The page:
In The Software House, we bow to one and only Jira, which I like to call a “single-point-of-truth”. It’s such a complex swiss-army tool that it could get its own article. You can see the lists of tasks, create different sections, verify time, control productivity, write comments, attach files and pictures…
Every single person working on an app, clients included, can access and clearly see what’s happening in the project via dedicated project board. Tasks are sorted to a few categories: backlog, to do, in progress, ready for review, waiting/on hold, completed, and so on.
TIP: I can assure you that your clients will check Jira nonstop, so alert your developers straight away to update their work time on a daily basis. Later you’ll be able to see how many working hours were ”burned” and will be able to consult any necessary changes with your client straight away.
90% of the file exchange between The Software House and our clients happens via Google Drive and Google Documents. The rest is silence… I mean Confluence (mostly confidential notes and project documentation).
TIP: Remember that Google Drive allows you to grant permissions to given sections. Then, the client, developer or manager will see various files and folders, depending on what degree of initiation into the project a given user has.
Calendar and time management
Dear Project Managers and Product Owners! A well-kept calendar is your best friend – and I really can’t stress this enough. We picked the popular Google Calendar.
Create strict procedures and register everything in the calendar: working hours, all conferences, webinars, even the private ones. Why? If every single team member has access to everybody else’s calendar, they can adapt a call or a meeting accordingly. This way, it’s much easier to arrange meetings and you don’t waste precious time to reach everybody personally to schedule an event.
TIP: Calendars are also great for managing the time of developers. When you work remotely, people can suddenly disappear and you won’t know if their laptop died or they went for a lunch break or had to deal with some personal business. With a properly filled calendar, you can quickly establish that a developer is not responding because they have a call with a client (or anything else) and will be available again in 15 minutes.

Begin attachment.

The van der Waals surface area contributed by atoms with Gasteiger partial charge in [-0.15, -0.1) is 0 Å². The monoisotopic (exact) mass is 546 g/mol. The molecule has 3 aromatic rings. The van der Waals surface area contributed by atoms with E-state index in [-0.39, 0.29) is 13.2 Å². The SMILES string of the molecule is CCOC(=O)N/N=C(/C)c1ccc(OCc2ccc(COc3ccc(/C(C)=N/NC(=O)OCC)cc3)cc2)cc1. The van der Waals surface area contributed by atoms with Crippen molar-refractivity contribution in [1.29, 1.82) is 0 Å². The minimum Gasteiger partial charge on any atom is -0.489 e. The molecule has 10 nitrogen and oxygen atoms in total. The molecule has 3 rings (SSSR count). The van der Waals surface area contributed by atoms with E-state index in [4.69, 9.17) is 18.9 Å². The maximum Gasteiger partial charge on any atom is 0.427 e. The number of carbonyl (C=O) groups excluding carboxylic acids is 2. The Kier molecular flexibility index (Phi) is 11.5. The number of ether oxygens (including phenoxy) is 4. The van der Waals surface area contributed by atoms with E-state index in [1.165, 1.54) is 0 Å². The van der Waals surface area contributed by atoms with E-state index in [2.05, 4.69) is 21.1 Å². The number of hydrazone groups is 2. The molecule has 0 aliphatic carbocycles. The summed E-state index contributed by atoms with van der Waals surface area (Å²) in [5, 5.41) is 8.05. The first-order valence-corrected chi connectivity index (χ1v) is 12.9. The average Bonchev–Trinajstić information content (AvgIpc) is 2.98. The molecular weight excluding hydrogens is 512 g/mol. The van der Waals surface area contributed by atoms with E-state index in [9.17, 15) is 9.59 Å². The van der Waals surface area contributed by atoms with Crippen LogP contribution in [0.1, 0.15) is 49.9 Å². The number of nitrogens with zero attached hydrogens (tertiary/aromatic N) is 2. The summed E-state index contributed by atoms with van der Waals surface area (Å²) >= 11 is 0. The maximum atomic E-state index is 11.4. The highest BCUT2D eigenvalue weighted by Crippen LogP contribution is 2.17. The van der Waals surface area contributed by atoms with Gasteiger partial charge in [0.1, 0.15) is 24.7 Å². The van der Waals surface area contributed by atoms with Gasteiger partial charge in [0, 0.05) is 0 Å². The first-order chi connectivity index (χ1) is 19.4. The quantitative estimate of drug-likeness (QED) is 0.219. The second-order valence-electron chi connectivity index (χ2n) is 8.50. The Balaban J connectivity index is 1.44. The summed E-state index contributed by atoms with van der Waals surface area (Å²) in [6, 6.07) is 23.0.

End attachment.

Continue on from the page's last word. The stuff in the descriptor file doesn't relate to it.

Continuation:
As far as code management and cloud repositories are concerned, we’ve left that decision to developers. Depending on a project, they either use GitHub (open-sources and public files) or Bitbucket (private and confidential code).
💡 Read more: Dear developer, why does your Project Manager suck?
Bonus round: remember about security!
Since we’re talking about practical tips here, I’ll give you a final one – remember about security! Double authorisation, encrypted computers and permission management should be a standard in managing any remote team. I’ll give you two examples:
- Permissions/roles in the project will allow hiding confidential information from people who are not allowed to access them. Sometimes it’s better when clients don’t see developer’s trashy folders. And the other way round – developers probably don’t need to review deals and financial spreadsheets.
- Encrypting files (e.g. those money sheets) is a necessity when you send important data to your customers. My personal practice? I forward an encrypted .zip file with a password directly to the customer. However, the password is sent separately to their phones by a text message. Simple, yet hasn’t failed yet.
Responsibility is a key
When managing a remote team you need to remember that everybody needs to know the company’s procedures and stick to them. Be transparent, trust your developers but at the same time demand responsibility for their tasks. If everybody is engaged on the same level, your software outsourcing project will definitely be a success.
If you want to learn more about our procedures for software outsourcing management, check out our “How we work” section. Do you have other worries about software outsourcing? Check out our piece on how to prepare your team for remote software development.